So far, they've hired a research assistant to work with Chua, developed tools to manipulate the gene using the genome-editing tool CRISPR and applied for approval from Michigan and the institutional review board to get skin biopsies to obtain stem cells from BPAN patients.

It's a process, but it's also a start.

After partnering with Michigan and Sanford, Don't Forget Morgan also began working with Dr. Kathrin Meyer, a researcher at the Center for Gene Therapy at Nationwide Children's Hospital at Ohio State.

"Solving this disease is going to require more than Jason and Sami," Paulson said. "It's going to be a first shot across the bow, but it's going to require more than that. I'll say this, being in the field for a long time. Scientists who are coming up the pike say they want to look at Alzheimer's, want to look at epilepsy. They don't say, 'I want to look at a rare disease.'

"The only way to solve a rare disease is to get someone hooked. Sometimes when you hook a really good one, as I think we have with Jason here, you hook them for life and they make a difference."

Morgan is bouncing around the Kozoles' suburban Detroit home on this late August day. They just returned from northern Michigan, and having two kids, especially one with special needs, makes tidiness unrealistic.

COVID-19 changed things. Morgan hadn't been to many of her therapies for months. Online school barely kept her attention. There was concern she would have regression in her learning. Instead, her speech advanced by being around Kelly, Kevin and her older brother, Connor, all day. She has sung more songs recently to help increase her vocabulary. Sometimes, she'll listen 20 times in a row.

"Even more than that," Connor said. They aren't sure how much she's truly learning versus memorization. But it is something.

Morgan Kozole has inspired her mother, Detroit Lions VP Kelly Kozole, to marshal researchers and other advocates to develop a cure for BPAN, and perhaps help future generations of children who live with the disorder. Michael Rothstein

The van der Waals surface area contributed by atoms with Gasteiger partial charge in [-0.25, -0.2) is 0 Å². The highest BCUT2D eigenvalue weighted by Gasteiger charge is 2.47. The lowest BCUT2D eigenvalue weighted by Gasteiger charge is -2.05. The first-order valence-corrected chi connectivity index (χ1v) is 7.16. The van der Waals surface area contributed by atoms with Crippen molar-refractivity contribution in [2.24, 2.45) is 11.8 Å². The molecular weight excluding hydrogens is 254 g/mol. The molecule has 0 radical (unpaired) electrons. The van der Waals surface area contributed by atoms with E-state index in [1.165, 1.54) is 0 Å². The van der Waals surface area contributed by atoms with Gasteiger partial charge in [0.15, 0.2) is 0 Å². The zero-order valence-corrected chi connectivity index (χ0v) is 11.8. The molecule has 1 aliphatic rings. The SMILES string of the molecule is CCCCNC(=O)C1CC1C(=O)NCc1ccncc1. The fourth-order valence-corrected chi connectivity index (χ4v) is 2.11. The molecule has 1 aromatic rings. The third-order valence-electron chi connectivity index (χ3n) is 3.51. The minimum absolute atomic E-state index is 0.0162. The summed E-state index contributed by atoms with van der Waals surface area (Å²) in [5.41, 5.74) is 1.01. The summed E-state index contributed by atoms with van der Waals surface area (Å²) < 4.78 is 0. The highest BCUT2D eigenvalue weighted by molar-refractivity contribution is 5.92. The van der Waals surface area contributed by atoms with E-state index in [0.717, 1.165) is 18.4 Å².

The family gathers inside Morgan's bedroom -- complete with a special Haven Bed with a zipper to keep her safe from wandering around at night, when she could accidentally turn on the stove and hurt herself or others -- sleep disorders are another BPAN issue. She sits on the floor and starts playing with her small, yellow dollhouse and a fake ice-cream maker. Kelly asks for an ice cream. Morgan makes one for herself instead and pretends to eat it.

Later, outside, Morgan kicks a soccer ball and plays a modified game of catch with a squishy football. Football, no surprise, is big. She says "hike" a lot. "She knows that term," Kevin says, laughing.

In these moments, Morgan seems like any other young child. She attends St. Hugo of the Hills Parish School in Bloomfield Hills, Michigan, but has a one-on-one para nanny to help. She interacts with people, often overly affectionate.

Sitting at the kitchen table after playtime outside, she plays with Starfall, a children's learning app, on her iPad. They hope it accelerates her word recognition. Morgan is entranced watching "Farmer in the Dell" and using her hands to eat orange slices and Cheerios. She needs a mirror in front of her to provide her a target for her mouth. She listens to books, another way to try absorbing information.

Morgan can now count to 20 and say three sentences in a row. Kelly and Kevin have tried to give Morgan a normal life in an abnormal situation, but they worry about the future -- what she won't have and won't be able to experience.

But Morgan has changed some of that outlook too.